Kheili baas bebakhshid, excuse me really, but I have read through many pages of Free Thought and you sound both over-confident and often, with all due respect, too much interested in yourself.

Unlike that guy/girl/gay/lesbian saoshyant who always sounded unsure, you always sounded very certain. You have already stripped yourself of the benefit of the doubt, also, by your too much interest in getting the last the word. To your credit you have often forced to say that you have made mistake but your long responses and self-assuredness are the properties of three things in our Gowd: Tiriyak (opium), which is also a metaphor for addiction, and Narcissism, and loneliness, which is related to the other two.

Honestly, you often sound like an authority in methodology, and if you are a doctor of philosophy or something like/related to logic, I would not be surprised.

But your name, or rather pseudonym, does not convey any humility. Your many postings just confirm one's suspicion that you truly like yourself, which is in a way a good thing, because many of us don't, and in a way bad thing, because there is not humbleness in it.

By the way, we still consider you for initiation to Nasi Abad order, don’t worry.

Pareh Kolaaheteem,

Daash YaaYaa

Senior Grad at November 30, 2003 05:06 PM [permalink]:

I initially wanted not to write anything anymore in response to YaYa, so he can have the last word himself, but now I'm "forced" to respond to him, although I hate this forum, that has so far provided, among many other worthy things, an unprecedented rescue for me from my "loneliness" and a great opportunity for my "narcissism" to finally manifest itself, and thus relieve me from the pain of being underappreciated by my fellow and much more banal (I have come to love this word) intellectuals, yes I hate this forum to be the battle-ground between two individuals. It's just so inane. (Another word you guys may wanna start using.)

But you make me smile, and I hope my smile does not fan the flame of your outrage, YaYa. I am also truly glad that you brought up some of the issues that have naturally been kept from my vision. You put a mirror in front of me, and I do appreciate your taking time and effort to do that.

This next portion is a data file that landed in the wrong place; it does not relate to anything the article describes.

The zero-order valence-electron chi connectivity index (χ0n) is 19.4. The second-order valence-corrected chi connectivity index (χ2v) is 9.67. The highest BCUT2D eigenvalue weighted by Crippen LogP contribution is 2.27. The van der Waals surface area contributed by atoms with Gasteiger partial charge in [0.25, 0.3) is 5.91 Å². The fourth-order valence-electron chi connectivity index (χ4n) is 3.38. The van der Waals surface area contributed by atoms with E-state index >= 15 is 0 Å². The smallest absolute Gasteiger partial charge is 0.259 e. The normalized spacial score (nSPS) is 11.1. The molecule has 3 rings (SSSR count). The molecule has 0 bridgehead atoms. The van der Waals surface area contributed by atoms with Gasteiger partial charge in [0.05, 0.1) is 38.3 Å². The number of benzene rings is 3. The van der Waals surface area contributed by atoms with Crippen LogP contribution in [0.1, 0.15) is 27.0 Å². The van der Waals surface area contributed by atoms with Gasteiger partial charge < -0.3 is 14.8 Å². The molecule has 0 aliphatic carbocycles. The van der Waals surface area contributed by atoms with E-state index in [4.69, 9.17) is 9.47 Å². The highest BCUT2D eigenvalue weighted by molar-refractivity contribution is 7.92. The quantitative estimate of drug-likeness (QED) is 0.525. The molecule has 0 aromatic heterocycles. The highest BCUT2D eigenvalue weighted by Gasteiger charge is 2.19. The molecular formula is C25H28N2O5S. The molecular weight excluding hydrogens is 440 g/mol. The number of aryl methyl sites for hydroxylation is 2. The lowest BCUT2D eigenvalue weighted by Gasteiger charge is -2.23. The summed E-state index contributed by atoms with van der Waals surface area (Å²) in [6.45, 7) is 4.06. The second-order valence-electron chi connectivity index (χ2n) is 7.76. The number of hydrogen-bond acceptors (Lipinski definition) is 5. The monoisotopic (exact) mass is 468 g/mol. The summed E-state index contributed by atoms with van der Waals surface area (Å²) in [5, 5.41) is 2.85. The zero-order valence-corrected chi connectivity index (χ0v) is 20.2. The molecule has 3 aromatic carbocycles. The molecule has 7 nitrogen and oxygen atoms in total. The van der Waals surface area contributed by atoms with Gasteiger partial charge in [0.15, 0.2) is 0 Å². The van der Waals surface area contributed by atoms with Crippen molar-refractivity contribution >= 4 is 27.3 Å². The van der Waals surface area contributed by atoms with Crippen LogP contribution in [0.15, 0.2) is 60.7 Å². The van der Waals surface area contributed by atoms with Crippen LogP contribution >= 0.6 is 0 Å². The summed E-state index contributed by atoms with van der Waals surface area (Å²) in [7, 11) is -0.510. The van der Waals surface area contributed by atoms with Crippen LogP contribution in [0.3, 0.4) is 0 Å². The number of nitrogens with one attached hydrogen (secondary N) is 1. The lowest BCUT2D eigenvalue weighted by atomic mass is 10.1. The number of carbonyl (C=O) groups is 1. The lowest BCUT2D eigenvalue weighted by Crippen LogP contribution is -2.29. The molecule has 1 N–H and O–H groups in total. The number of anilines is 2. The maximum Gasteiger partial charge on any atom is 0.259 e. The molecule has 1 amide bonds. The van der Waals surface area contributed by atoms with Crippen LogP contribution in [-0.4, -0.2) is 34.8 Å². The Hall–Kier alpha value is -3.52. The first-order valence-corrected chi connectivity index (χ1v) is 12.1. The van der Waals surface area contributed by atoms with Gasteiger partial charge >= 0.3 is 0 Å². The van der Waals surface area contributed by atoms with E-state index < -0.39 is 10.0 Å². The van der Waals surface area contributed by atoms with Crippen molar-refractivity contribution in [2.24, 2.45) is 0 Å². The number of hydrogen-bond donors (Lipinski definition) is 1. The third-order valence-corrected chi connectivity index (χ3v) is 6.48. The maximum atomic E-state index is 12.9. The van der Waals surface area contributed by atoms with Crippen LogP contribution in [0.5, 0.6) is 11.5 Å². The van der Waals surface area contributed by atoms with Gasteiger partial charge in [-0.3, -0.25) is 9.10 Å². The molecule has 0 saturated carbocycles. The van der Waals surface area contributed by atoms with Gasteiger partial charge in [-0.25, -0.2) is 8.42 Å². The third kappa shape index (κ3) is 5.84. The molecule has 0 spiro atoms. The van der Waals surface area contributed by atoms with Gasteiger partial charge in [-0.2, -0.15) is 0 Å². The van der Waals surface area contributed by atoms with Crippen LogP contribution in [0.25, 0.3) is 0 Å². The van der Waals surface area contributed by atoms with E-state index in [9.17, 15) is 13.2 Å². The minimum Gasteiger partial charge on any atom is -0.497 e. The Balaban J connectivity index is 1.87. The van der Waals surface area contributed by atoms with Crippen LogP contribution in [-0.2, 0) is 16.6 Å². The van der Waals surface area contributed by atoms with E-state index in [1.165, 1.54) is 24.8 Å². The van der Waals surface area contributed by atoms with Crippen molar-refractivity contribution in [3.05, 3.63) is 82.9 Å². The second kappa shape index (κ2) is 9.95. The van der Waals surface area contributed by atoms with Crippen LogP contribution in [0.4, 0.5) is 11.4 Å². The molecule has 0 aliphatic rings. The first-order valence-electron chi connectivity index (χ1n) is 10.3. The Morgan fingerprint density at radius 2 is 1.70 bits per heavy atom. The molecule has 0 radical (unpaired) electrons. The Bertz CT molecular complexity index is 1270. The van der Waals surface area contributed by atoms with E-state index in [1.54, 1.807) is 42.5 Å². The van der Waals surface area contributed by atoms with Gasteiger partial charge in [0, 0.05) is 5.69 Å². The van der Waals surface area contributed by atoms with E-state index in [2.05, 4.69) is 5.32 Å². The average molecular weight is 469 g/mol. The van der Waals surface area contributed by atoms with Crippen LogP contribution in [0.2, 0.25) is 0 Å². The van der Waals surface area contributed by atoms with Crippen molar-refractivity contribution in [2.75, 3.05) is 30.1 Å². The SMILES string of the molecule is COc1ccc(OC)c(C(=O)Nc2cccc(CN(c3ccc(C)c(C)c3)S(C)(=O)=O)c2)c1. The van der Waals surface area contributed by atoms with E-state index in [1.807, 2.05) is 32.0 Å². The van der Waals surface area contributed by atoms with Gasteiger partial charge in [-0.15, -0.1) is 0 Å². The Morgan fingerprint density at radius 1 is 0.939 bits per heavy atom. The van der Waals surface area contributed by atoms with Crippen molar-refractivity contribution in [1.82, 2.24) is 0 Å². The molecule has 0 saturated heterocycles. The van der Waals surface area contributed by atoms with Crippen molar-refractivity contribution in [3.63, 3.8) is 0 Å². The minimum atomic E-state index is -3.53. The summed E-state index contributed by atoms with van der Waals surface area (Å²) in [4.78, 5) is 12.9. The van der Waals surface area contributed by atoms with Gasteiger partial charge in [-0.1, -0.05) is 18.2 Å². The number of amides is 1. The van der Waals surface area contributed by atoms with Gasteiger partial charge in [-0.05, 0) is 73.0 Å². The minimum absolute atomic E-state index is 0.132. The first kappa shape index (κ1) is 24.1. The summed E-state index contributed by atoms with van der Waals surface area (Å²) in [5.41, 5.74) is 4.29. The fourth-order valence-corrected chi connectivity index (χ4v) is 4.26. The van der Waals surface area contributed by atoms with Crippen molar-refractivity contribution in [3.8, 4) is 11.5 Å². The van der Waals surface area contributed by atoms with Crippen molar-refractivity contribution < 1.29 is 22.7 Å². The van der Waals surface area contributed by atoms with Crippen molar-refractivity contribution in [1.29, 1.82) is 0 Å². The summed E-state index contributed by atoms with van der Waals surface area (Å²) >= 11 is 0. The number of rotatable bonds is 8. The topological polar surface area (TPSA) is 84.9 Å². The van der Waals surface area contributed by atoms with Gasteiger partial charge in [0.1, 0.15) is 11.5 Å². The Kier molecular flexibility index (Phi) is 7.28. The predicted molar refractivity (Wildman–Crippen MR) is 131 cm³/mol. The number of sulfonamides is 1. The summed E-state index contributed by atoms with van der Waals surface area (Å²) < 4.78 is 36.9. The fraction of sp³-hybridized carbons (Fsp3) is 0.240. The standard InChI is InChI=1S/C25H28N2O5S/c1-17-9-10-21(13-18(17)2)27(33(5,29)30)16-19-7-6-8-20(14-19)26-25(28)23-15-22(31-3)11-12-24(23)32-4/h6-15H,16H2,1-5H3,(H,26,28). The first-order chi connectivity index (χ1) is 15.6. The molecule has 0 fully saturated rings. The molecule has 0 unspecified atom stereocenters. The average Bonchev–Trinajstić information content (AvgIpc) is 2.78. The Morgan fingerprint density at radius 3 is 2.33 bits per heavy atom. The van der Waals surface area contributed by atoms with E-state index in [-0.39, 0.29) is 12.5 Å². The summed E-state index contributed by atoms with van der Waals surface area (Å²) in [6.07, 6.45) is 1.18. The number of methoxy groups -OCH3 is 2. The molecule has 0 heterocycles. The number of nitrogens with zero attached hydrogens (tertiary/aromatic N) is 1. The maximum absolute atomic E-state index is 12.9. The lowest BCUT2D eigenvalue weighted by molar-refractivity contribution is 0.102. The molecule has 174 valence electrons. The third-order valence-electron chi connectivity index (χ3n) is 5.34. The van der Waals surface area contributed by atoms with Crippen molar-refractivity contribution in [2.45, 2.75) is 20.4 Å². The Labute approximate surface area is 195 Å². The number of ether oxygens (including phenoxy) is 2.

I don't think saoshyant, may he be in peace, was more un-sure of himself than I am of myself. He was, however, over-apologizing all the time, which is so unnecessarily Iranian. It's not my style. I think it is OK, even advisable (for the following reason), to sound "over-confident" for a person who is willing to come out of his bubble once in a while and try, however unsuccesfully, to hear what others have to say. Alas, more often than not, all I hear is silence. Even my simple questions (for example, the one about what would happen to that brave hijab-less woman who would walk from Tajrish all the way down to Toopkhooneh) remain unanswered and ignored. I also find it advisable, and you may have a different opinion, because it should/would/could invite confrontation of other ideas, although my being "too much interested" in myself may have had the opposite effect of pushing 'em all away. My mission, however, may not be to convince, YaYa, but to question and to challenge. We all have our own missions on earth, you know. Yours seems to me to be inciting Mashrooteh-style riots. (Good for you!) And if there's no one to take up the challenge, of course not by libeling me by words such as "appeaser" (for which I do not want you to apologize, because I hate apologies), but simply by making rational arguments, then I guess it's their loss, and they will be all the poorer for that. (Do I sound too much interested in myself again? Surprise! Surprise!)

P.S. What is methodology anyway?

Senior Grad at November 30, 2003 06:52 PM [permalink]:

Eswin Oakman von Falkenhausen's comment helped clarify some obscure points. I do remember the VCR and satellite dish sagas, but I don't read weblogs (except one!) so I do not know much about the sense of nostalgia of the Iranian youth. The personal freedom vs social freedom distiction, however, remains out of my reach. Are they both referring to almost the same thing and should be viewed vis-a-via political freedom? And what, if any, are other possible kinds of freedom? A few lines to provide an outline of each of these, and not necessarily a "methodological" defintion, would be appreciated.

Nasser at December 1, 2003 05:15 AM [permalink]:

Dear Kaveh,
I am sure the Iranian dream is now getting rid of Mollas. Of course this is the dream of new generation, since previous one has shown that they do not care about social freedom, and loved Mollas. New generation just wants to have the sense of freedom.

Essam at December 1, 2003 08:59 AM [permalink]:

Interesting post. Check it out.

Senior Grad at December 1, 2003 09:15 AM [permalink]:

Ironically, I kind of vaguely remember a quote by Rumi's beloved mentor, Shams-e Tabrizi: "AAZAADI DAR BI-AAREZOOEE ST." Freedom is in not having a dream. Curious, eh? ;-)

Essam at December 1, 2003 09:22 AM [permalink]:

My apologies. Wrong link. Here is the correct one.

Señor Græd at December 1, 2003 12:02 PM [permalink]: